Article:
US Secretary of State Rex Tillerson announced on Thursday that Washington will take its time in reviewing its climate change policy in wake of Arctic nation’s renewed calls for the world to address climate warming.
Tillerson announced that the United States will not rush to make a decision on its policies.
He spoke Thursday in Fairbanks, Alaska, at a meeting of the Arctic Council, an advisory group made up of the eight Arctic nations and indigenous groups.
The council adopted a nine-page “Fairbanks Declaration 2017,” which noted that the Arctic is warming at more than twice the rate of the global average. The document noted the importance of reducing soot and methane emissions and said climate change is the most serious threat to Arctic biodiversity.
Tillerson signed the document. But in opening remarks, he cautioned that the United States is reviewing several important policies, including how the Trump administration will approach the issue of climate change.
“We are appreciative that each of you has an important point of view, and you should know that we are taking the time to understand your concerns,” Tillerson told other representatives on the council.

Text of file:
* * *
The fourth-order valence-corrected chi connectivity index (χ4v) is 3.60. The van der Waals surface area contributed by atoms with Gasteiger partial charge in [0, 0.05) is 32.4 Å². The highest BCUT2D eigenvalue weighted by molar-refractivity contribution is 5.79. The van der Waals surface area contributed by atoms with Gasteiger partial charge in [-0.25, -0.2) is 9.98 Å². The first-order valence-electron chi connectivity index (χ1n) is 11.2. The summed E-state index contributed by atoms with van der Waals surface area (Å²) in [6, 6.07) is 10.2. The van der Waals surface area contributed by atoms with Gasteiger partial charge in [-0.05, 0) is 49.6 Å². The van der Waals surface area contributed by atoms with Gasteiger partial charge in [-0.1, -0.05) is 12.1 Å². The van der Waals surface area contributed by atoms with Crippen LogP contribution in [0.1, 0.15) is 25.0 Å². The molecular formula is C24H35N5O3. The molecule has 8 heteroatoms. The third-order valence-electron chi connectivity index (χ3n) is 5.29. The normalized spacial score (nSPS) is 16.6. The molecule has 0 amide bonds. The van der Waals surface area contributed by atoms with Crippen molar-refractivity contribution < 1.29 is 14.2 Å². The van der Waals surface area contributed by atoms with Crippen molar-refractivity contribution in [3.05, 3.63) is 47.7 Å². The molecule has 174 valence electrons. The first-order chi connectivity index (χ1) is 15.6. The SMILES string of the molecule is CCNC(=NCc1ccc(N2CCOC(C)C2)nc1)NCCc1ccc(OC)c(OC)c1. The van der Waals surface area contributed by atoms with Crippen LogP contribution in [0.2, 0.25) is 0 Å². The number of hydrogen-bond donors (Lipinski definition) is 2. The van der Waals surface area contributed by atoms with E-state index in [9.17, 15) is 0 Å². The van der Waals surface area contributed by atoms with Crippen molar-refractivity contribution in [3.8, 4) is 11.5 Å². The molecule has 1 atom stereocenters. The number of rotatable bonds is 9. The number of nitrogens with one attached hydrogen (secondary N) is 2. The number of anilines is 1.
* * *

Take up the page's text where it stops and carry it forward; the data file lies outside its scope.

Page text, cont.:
“We’re not going to rush to make a decision. We’re going to work to make the right decision for the United States.”
The Arctic Council, he said, will continue to be an important platform as the Trump administration deliberates.
Trump has said little about Arctic policy, but he has taken steps to put US Arctic Ocean waters back in play for petroleum drilling.
The Arctic Council’s goals are sustainable development and environmental protection of the Arctic. The council does not make policy or allocate resources, and its decisions must be unanimous. The United States, an Arctic country because of the state of Alaska, is joined on the council by Canada, Russia, Denmark, Finland, Iceland, Norway and Sweden.
The Arctic is warming at a faster pace than any other part of the world, forcing native villagers on coasts and rivers in the region to move to higher ground as permafrost and glaciers melt and seas rise. Global warming also puts stress on wildlife such as walruses and polar bears as they lose their habitat areas.
Tillerson’s signing of the document surprised a source close to the State Department. “We’d heard … that there would likely be a significant US effort to redline or even remove entirely the Paris and climate language,” said the source, who spoke on condition of anonymity due to the sensitive nature of the talks.
It was unclear how much influence the Arctic agreement would influence Trump’s decision on withdrawing from the Paris deal. He is expected to make a decision on Paris after a Group of Seven summit at the end of May.
Arctic warming is thawing permafrost and melting sea ice, causing damage to infrastructure but also opening up new oil reserves, shipping routes and access to fisheries – intensifying a decades-long race for Arctic resources.